The U.S. Air Force’s motto might be ‘Aim High,’ but Steven Kennon aimed mid-body and squeezed the trigger, just behind the huge buck’s shoulder.

The 29-year-old Haughton Police Department patrol officer shot a monstrous 16-pointer Saturday during the opening weekend hunt on Barksdale Air Force Base for active and retired military members and their guests, and his encounter with the almost 170-class buck was just as impressive as the deer itself.

He was hunting with his father-in-law, Emory Tolbert, a retired Air Force master sergeant, and the two men checked in and got to their stands overlooking shooting lanes in a cutover about 5:45 a.m.

Unfortunately, there were no signs of any deer all morning.

“I sat in the stand until about 10:55, and we had made plans to get out at 11,” Kennon said. “I killed about nine wasps in my stand — that was about it.”

So he packed up and started walking down one of the lanes headed for the truck, with his rifle slung over his shoulder. 

What happened next will be something he and his father-in-law won’t soon forget.

“About 30 yards from my stand, I heard grunting and looked to my right, and that’s when I saw it only 20 yards away,” Kennon said. “He had his nose to the ground chasing a doe. I grunted at him trying to get his attention to get him to stop, but he was moving so quick, he wasn’t acknowledging me. He was worried about something else.”

The big buck, originally estimated to be about a 10-point, completely ignored the hunter, so Kennon turned back to his stand and started walking down the lane parallel with the buck.

“I was trying to be quiet, but I was trying to keep up with him,” he said. “Finally, I actually screamed at him like he was a person, trying to get his attention. Like screaming at my 2-year-old to stop, but in a deer voice.

“He stopped for a quick second and picked his head up, and as soon as he picked up, I pulled the trigger.”

At the shot, the buck kicked his rear end up and headed left further into the thicket. 

“I never heard him crash, but I knew there was no way I could have missed,” he said. “But I was praying I got a clean shot and he didn’t run a half-mile on me where it would be hard to track.”

The experience of watching the huge buck with his nose down only 20 yards into the cutover was almost surreal, he said, especially because the deer was so oblivious to him grunting and standing in the lane out in plain sight.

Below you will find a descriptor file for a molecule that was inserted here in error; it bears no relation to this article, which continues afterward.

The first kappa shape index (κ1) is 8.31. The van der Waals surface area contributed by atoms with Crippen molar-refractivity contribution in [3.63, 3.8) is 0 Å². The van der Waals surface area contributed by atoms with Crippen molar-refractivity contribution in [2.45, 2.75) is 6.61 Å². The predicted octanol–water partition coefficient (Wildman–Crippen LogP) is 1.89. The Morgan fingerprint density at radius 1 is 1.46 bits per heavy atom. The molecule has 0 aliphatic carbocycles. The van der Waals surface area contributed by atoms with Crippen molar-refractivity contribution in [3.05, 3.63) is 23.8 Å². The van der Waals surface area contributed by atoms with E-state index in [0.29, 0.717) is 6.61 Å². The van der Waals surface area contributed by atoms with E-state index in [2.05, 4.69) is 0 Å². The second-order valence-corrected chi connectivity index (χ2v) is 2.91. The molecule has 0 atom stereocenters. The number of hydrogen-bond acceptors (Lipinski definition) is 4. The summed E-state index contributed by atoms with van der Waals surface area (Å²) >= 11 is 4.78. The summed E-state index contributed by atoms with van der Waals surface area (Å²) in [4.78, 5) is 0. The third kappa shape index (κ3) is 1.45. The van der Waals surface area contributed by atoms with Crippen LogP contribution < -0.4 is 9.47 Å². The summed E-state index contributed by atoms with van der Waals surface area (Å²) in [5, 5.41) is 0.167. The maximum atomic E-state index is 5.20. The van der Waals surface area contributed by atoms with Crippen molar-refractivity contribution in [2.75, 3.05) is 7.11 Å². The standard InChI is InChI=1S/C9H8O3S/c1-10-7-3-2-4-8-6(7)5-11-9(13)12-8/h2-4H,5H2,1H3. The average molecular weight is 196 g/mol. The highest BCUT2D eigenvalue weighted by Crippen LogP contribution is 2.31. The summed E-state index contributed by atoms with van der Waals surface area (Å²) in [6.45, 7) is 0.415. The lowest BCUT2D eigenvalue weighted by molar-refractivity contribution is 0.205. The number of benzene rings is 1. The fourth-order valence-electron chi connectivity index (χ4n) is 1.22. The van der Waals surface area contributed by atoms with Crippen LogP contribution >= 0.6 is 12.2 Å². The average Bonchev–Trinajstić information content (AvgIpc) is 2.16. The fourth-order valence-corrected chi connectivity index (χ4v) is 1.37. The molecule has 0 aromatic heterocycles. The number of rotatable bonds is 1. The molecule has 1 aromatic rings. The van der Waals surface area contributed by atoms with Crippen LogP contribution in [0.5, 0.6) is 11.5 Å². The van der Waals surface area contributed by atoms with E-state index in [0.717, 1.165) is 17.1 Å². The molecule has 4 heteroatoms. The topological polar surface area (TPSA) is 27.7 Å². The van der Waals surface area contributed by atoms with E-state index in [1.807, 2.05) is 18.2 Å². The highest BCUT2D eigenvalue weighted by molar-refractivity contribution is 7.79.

The hunter didn't actually see the doe the deer apparently was trailing.

“My first thought was I better shoot this dang thing before it gets away from me. Nobody would believe me,” he said. “If you say, ‘I saw a huge 10- or 12-point walking 20 yards from me but I couldn’t get a shot off,’ who’s going to believe that story? I needed to figure out a way to get the shot off.”

His father-in-law contacted him right after he fired his 7 Mag. 

“He said, ‘What did you get?’ I texted him back, ‘A wall-hanger.”

Kennon waited for Tolbert to reach him, and after about 20 minutes they headed into the cutover together and found blood where the buck had picked his head up. About 200 yards in, they saw the big deer piled up.

“I thought it was a 10-point, maybe a 12,” he said. “I can tell you when I counted those points, I thought I hit the lottery.”

The big 16-point green-scored 168 inches, and had a massive, partially-palmated heavy rack, with a 21 ¼-inch inside spread. The deer weighed 200 pounds on the nose, and was aged with his jawbone at 4 ½ years old.

Kennon said after things started to sink in, he had some mixed feelings about being the one to take down the big buck - especially since he hasn’t shot that many deer.

“My father-in-law has been hunting out there for years. You talk to all these old timers out there and they’ve been hunting out there for 20 years and never get to see anything like that,” he said. “It’s very rewarding, but you almost feel guilty, especially since it’s my fourth deer and I get the big one.”

But sharing the experience with his father-in-law was obviously special for both men.

“He was proud,” Kennon said. “I look up to my father-in-law. He’s a good man, and it was rewarding for him, too. He got me into hunting and taught me a lot about it, and I think he’s proud to see his knowledge passed on.”

At Barksdale's check-in station, Kennon and the big buck became instant celebrities.

“There were people coming out of their deer stands just to come look at it. They were on their phones, taking pictures and all that,” he said. “They had a big crowd, 30 or 40 guys, standing around looking at it, ‘oohing and ahhing’ and telling me good job.”

The one person Kennon needs to impress, though, is his wife Stephanie - because she could ultimately determine where the 16-pointer ends up hanging on the wall.

“It’s going to be my first deer in the house, so I’m still getting permission on where he’s exactly going,” Kennon said with a laugh. “We have a few months to debate on that right now, but it’s going somewhere.

“I’ve got to suck up the next four or five months to put it in a good spot.”

Don't forget to enter photos of your bucks in the Nikon Big Buck Photo Contest to be eligible for monthly giveaways and the random drawing for Nikon Monarch binoculars at the end of the contest.

Read other stories about big bucks killed this season by clicking here